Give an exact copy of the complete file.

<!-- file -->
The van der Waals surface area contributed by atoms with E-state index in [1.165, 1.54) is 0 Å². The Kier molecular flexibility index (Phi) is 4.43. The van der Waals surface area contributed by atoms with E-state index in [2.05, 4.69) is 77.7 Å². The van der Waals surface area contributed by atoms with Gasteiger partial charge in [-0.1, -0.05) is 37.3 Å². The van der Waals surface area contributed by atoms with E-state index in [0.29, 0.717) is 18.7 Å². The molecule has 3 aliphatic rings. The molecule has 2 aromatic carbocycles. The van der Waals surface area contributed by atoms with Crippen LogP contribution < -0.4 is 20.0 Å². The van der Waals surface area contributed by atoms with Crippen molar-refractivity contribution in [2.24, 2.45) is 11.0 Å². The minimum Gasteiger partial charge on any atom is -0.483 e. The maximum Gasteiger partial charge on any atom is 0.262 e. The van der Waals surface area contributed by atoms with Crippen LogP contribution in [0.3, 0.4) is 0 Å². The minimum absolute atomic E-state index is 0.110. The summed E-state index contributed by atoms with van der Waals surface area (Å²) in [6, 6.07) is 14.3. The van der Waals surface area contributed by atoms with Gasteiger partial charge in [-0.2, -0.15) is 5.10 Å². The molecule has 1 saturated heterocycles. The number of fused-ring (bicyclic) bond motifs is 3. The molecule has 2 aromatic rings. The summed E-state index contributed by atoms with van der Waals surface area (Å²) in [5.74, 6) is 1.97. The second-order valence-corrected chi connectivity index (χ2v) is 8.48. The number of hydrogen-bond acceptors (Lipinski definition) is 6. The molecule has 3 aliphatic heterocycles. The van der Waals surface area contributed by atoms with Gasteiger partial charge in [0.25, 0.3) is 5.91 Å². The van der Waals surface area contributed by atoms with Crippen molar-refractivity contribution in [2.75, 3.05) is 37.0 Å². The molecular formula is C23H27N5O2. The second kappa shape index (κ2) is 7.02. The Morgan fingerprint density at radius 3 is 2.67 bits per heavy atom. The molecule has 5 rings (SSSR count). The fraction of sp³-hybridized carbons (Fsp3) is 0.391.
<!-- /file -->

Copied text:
The van der Waals surface area contributed by atoms with E-state index in [1.165, 1.54) is 0 Å². The Kier molecular flexibility index (Phi) is 4.43. The van der Waals surface area contributed by atoms with E-state index in [2.05, 4.69) is 77.7 Å². The van der Waals surface area contributed by atoms with Gasteiger partial charge in [-0.1, -0.05) is 37.3 Å². The van der Waals surface area contributed by atoms with E-state index in [0.29, 0.717) is 18.7 Å². The molecule has 3 aliphatic rings. The molecule has 2 aromatic carbocycles. The van der Waals surface area contributed by atoms with Crippen LogP contribution < -0.4 is 20.0 Å². The van der Waals surface area contributed by atoms with Crippen molar-refractivity contribution in [2.24, 2.45) is 11.0 Å². The minimum Gasteiger partial charge on any atom is -0.483 e. The maximum Gasteiger partial charge on any atom is 0.262 e. The van der Waals surface area contributed by atoms with Crippen LogP contribution in [0.3, 0.4) is 0 Å². The minimum absolute atomic E-state index is 0.110. The summed E-state index contributed by atoms with van der Waals surface area (Å²) in [6, 6.07) is 14.3. The van der Waals surface area contributed by atoms with Gasteiger partial charge in [-0.2, -0.15) is 5.10 Å². The molecule has 1 saturated heterocycles. The number of fused-ring (bicyclic) bond motifs is 3. The molecule has 2 aromatic rings. The summed E-state index contributed by atoms with van der Waals surface area (Å²) in [5.74, 6) is 1.97. The second-order valence-corrected chi connectivity index (χ2v) is 8.48. The number of hydrogen-bond acceptors (Lipinski definition) is 6. The molecule has 3 aliphatic heterocycles. The van der Waals surface area contributed by atoms with Gasteiger partial charge in [0.25, 0.3) is 5.91 Å². The van der Waals surface area contributed by atoms with Crippen molar-refractivity contribution in [2.75, 3.05) is 37.0 Å². The molecular formula is C23H27N5O2. The second kappa shape index (κ2) is 7.02. The Morgan fingerprint density at radius 3 is 2.67 bits per heavy atom. The molecule has 5 rings (SSSR count). The fraction of sp³-hybridized carbons (Fsp3) is 0.391.